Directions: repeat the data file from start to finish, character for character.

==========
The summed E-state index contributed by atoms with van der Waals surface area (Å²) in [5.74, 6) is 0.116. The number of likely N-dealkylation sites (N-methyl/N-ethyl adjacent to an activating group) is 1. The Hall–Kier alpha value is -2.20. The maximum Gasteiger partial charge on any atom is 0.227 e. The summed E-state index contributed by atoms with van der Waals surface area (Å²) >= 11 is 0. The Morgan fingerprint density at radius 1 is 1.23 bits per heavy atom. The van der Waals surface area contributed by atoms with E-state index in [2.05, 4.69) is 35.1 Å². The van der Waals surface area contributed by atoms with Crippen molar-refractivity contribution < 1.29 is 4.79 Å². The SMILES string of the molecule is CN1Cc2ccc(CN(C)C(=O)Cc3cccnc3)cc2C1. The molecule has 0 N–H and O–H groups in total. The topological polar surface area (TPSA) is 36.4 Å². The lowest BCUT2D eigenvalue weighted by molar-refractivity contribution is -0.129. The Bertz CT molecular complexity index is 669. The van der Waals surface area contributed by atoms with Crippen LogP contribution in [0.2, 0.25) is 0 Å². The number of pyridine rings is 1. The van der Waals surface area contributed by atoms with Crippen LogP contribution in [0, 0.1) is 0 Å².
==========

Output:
The summed E-state index contributed by atoms with van der Waals surface area (Å²) in [5.74, 6) is 0.116. The number of likely N-dealkylation sites (N-methyl/N-ethyl adjacent to an activating group) is 1. The Hall–Kier alpha value is -2.20. The maximum Gasteiger partial charge on any atom is 0.227 e. The summed E-state index contributed by atoms with van der Waals surface area (Å²) >= 11 is 0. The Morgan fingerprint density at radius 1 is 1.23 bits per heavy atom. The van der Waals surface area contributed by atoms with E-state index in [2.05, 4.69) is 35.1 Å². The van der Waals surface area contributed by atoms with Crippen molar-refractivity contribution < 1.29 is 4.79 Å². The SMILES string of the molecule is CN1Cc2ccc(CN(C)C(=O)Cc3cccnc3)cc2C1. The molecule has 0 N–H and O–H groups in total. The topological polar surface area (TPSA) is 36.4 Å². The lowest BCUT2D eigenvalue weighted by molar-refractivity contribution is -0.129. The Bertz CT molecular complexity index is 669. The van der Waals surface area contributed by atoms with Crippen LogP contribution in [0.2, 0.25) is 0 Å². The number of pyridine rings is 1. The van der Waals surface area contributed by atoms with Crippen LogP contribution in [0, 0.1) is 0 Å².